Figure 1: Somites ‘line up’ along the neural tube of the developing embryo.
last updated April 2013
New insight into the control of the mammalian body plan
Researchers identify another regulatory molecule with a key role during development
Reproduced from Developmental Cell 13, 298–304 (2007), Copyright (2007) with permission from Elsevier
Researchers from Japan and the United States have uncovered a role for another signaling pathway in the determination of the mammalian body plan.
The vertebrae, ribs, dermis and muscles of mammals arise from structures called somites that appear at regular intervals along the neural tube (Fig. 1). As the body lengthens new somites arise at the posterior of the growing embryo from cells in that area called the presomitic mesoderm. This development is a result of periodic oscillations in the expression of key transducers of signaling pathways that involve master regulators, such as Notch and Wnt. Now, Ryoichiro Kageyama and his colleagues have added fibroblast growth factor (Fgf) to the mix1.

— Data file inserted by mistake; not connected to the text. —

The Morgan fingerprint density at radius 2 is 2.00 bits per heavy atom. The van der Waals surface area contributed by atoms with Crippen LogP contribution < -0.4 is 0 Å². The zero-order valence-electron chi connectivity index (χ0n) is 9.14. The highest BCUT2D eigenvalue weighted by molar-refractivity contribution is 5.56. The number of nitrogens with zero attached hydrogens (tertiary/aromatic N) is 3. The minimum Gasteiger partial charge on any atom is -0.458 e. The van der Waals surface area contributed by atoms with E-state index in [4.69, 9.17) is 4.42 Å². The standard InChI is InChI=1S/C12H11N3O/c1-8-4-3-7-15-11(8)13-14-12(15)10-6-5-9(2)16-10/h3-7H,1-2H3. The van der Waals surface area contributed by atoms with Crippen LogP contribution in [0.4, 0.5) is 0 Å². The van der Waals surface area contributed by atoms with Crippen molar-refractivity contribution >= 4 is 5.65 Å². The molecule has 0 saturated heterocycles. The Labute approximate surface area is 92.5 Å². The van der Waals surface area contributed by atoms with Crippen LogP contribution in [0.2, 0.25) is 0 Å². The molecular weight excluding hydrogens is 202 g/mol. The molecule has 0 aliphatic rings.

Using a series of knockout mice, the team has shown that Fgf signaling oscillates in the posterior region of the presomitic mesoderm, which kickstarts the oscillation of a target gene, Hes7. The oscillatory expression of Hes7 is then amplified and propagated towards the anterior region of the presomitic mesoderm by the action of Notch and its target genes, thus specifying the new somite. This process is repeated as the body lengthens and new somites arise. Without Hes7, however, Fgf and Notch signaling molecules are not properly coordinated, resulting in severe fusion of somites.